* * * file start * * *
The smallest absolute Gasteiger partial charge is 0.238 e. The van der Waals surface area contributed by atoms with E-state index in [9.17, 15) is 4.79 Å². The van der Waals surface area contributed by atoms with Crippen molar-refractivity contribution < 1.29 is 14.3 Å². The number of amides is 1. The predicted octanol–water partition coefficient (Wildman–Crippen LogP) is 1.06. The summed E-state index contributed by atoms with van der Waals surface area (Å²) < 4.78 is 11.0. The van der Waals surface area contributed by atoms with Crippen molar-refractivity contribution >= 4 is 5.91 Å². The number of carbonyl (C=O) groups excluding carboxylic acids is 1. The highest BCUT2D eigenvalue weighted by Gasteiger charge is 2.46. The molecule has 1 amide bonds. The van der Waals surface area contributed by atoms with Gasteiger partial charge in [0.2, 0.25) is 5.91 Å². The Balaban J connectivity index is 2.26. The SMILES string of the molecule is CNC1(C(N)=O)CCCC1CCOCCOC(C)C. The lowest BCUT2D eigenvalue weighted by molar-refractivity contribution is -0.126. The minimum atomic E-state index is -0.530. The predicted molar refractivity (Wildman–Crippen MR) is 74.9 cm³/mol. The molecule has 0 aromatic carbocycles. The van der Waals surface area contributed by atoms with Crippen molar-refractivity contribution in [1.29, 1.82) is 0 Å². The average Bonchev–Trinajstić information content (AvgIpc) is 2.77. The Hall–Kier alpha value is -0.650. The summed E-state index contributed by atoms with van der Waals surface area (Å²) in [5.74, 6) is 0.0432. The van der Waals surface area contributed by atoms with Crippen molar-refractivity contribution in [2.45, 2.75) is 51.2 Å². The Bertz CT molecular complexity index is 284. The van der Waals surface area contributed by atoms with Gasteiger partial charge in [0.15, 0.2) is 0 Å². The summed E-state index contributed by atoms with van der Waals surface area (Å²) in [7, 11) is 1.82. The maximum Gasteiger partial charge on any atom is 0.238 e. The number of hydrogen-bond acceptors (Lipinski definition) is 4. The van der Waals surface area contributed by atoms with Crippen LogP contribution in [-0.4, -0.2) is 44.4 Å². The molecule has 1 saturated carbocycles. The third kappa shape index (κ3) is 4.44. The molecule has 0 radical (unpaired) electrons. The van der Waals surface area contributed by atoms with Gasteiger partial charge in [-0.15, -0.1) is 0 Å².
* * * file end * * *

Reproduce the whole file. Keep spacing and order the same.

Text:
The smallest absolute Gasteiger partial charge is 0.238 e. The van der Waals surface area contributed by atoms with E-state index in [9.17, 15) is 4.79 Å². The van der Waals surface area contributed by atoms with Crippen molar-refractivity contribution < 1.29 is 14.3 Å². The number of amides is 1. The predicted octanol–water partition coefficient (Wildman–Crippen LogP) is 1.06. The summed E-state index contributed by atoms with van der Waals surface area (Å²) < 4.78 is 11.0. The van der Waals surface area contributed by atoms with Crippen molar-refractivity contribution >= 4 is 5.91 Å². The number of carbonyl (C=O) groups excluding carboxylic acids is 1. The highest BCUT2D eigenvalue weighted by Gasteiger charge is 2.46. The molecule has 1 amide bonds. The van der Waals surface area contributed by atoms with Gasteiger partial charge in [0.2, 0.25) is 5.91 Å². The Balaban J connectivity index is 2.26. The SMILES string of the molecule is CNC1(C(N)=O)CCCC1CCOCCOC(C)C. The lowest BCUT2D eigenvalue weighted by molar-refractivity contribution is -0.126. The minimum atomic E-state index is -0.530. The predicted molar refractivity (Wildman–Crippen MR) is 74.9 cm³/mol. The molecule has 0 aromatic carbocycles. The van der Waals surface area contributed by atoms with Crippen molar-refractivity contribution in [1.29, 1.82) is 0 Å². The average Bonchev–Trinajstić information content (AvgIpc) is 2.77. The Hall–Kier alpha value is -0.650. The summed E-state index contributed by atoms with van der Waals surface area (Å²) in [5.74, 6) is 0.0432. The van der Waals surface area contributed by atoms with Crippen molar-refractivity contribution in [2.45, 2.75) is 51.2 Å². The Bertz CT molecular complexity index is 284. The van der Waals surface area contributed by atoms with Gasteiger partial charge in [0.15, 0.2) is 0 Å². The summed E-state index contributed by atoms with van der Waals surface area (Å²) in [7, 11) is 1.82. The maximum Gasteiger partial charge on any atom is 0.238 e. The number of hydrogen-bond acceptors (Lipinski definition) is 4. The van der Waals surface area contributed by atoms with Crippen LogP contribution in [-0.4, -0.2) is 44.4 Å². The molecule has 1 saturated carbocycles. The third kappa shape index (κ3) is 4.44. The molecule has 0 radical (unpaired) electrons. The van der Waals surface area contributed by atoms with Gasteiger partial charge in [-0.15, -0.1) is 0 Å².